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Beech hedge reduction advice

I've been asked to reduce a mature beech hedge by around half down to a height of 6 foot requiring cutting through stems of up to wrist thickness.

I've not done this to beech before and would just like to know if this is advisable during a drought?If not when is the best time of year to do it?

Many thanks.

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  • PRO

    Beech responds well to this type of renovation and is also good for 'laying'. I  would only do this type of work on any deciduous hedge during Autumn or Winter though. 

    Good luck 


  • Beech renovation should happen in winter. To reduce size usually only do one side at a time. But if you're just doing top, that can be done in one go. I'm sure there's more info on the RHS website. I usually go there for advice... Or hedging suppliers online. 

  • PRO

    Winter was what I thought would be best. I'll offer them a trim to tidy for now and hope that they go for the reduction in winter as be nice to have one in the bank.

    • PRO

      iIf you do this in the winter i wood give it a very good feed in the spiing fish blood& bone or somthing like that

  • wait until the early spring. its no advantage doing the pruning in winter unless you have nothing to do. early spring is the most advantageous time for the plant as it can immediately set about recovering and reforming. good feed and as important a good mulch of compost and your off.


    good luck

  • From RHS website...

    To renovate an overgrown beech hedge, cut it back hard in February while still dormant but delay if the weather is very cold. If the height needs reducing by 50 percent or more, then stagger pruning over two seasons rather than doing it all at once. If the sides need drastic reduction, then do one side and the top in the first year, leaving the other side to the second year. However, where recovery is poor, with little new growth, delay completion of cutting back for a further twelve months.

    To obtain accurate levels and angles when renovating, use garden lines stretched tautly between sturdy canes or stakes driven in at the ends and at intervals along the hedge. Cut so that the sides slope slightly inwards; the hedge narrowing a little from base to apex. This encourages lower growth. Use a pruning saw for cutting thicker growths. It is not necessary to apply any wound treatment to pruning cuts. Mulch and feed after renovation, to encourage regrowth. A general purpose fertiliser such as Growmore is ideal, applied along both sides of the hedge where possible. Water thoroughly from time to time during any dry periods in the first growing season following cutting back.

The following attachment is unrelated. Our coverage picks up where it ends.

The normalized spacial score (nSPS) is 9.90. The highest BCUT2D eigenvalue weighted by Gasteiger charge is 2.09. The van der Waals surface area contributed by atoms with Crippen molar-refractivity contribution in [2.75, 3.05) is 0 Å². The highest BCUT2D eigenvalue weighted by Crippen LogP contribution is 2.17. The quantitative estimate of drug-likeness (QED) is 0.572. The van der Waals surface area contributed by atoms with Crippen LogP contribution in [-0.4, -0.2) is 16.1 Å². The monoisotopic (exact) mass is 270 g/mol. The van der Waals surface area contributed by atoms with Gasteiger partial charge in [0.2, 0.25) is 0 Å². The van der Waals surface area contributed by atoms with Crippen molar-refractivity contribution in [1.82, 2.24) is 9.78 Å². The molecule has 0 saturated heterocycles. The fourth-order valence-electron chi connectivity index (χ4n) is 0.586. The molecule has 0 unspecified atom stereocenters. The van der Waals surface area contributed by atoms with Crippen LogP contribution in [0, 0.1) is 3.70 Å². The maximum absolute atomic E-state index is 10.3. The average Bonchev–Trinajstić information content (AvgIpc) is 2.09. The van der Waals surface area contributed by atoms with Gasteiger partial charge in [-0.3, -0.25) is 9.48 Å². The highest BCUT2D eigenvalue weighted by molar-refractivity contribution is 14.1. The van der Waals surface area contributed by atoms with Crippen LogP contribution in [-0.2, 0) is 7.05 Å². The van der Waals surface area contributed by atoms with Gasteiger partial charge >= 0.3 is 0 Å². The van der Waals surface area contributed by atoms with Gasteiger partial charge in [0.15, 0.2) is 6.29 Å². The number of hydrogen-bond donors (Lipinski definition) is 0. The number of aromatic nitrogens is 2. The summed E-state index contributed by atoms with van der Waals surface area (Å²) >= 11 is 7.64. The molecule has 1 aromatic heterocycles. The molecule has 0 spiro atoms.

Nesting birds

    When undertaking work on garden hedges check that there are no birds nesting, as it is an offence under the Wildlife & Countryside Act 1981 to damage or destroy the nest of any wild bird while it is in use or being built. The bird nesting season is usually considered to run from 1st March to 31st July (though it may last longer for certain species or multiple broods so always check if in doubt).”

  • a customer got me to cut back a beech hedge, this spring, every branch back to 6 inches from the stem.. I was horrified but it looks great now. 

    Sounds to me like you should lay it or get someone else to, perfect size from your description and a nice feature for the winter garden

  • PRO

    I have never before heard it said that there is no advantage pruning a deciduous plant in Winter. Pruning in Spring as the sap starts to rise is probably the worst time to do it and on some varieties (most notably Birch) you can kill them by doing this.

    • its no advantage to the plant Jim. certainly if your talking about Birch, cherries etc you wouldnt do it then.but pruning Beech in winter has no advantage to the plant as it sits there doing nothing. A hard winrer could lead to dieback. Thats not going to happen in early spring(perhaps with an unexpected late cold snap)but generally you want the sap moving to repair those cuts . I was talking about best practice of course. In reality you cant wait that long as you'd be overrun with just pruning at possibly a very busy time of year for gardeners   I read the question as 'whats the best time to do it'.

  • PRO

    I should say it's a one off job for a care home that I've never worked at before so there is not really scope for messing about doing bits here or there and they just want a more manageable hedge and more light in their garden/property.

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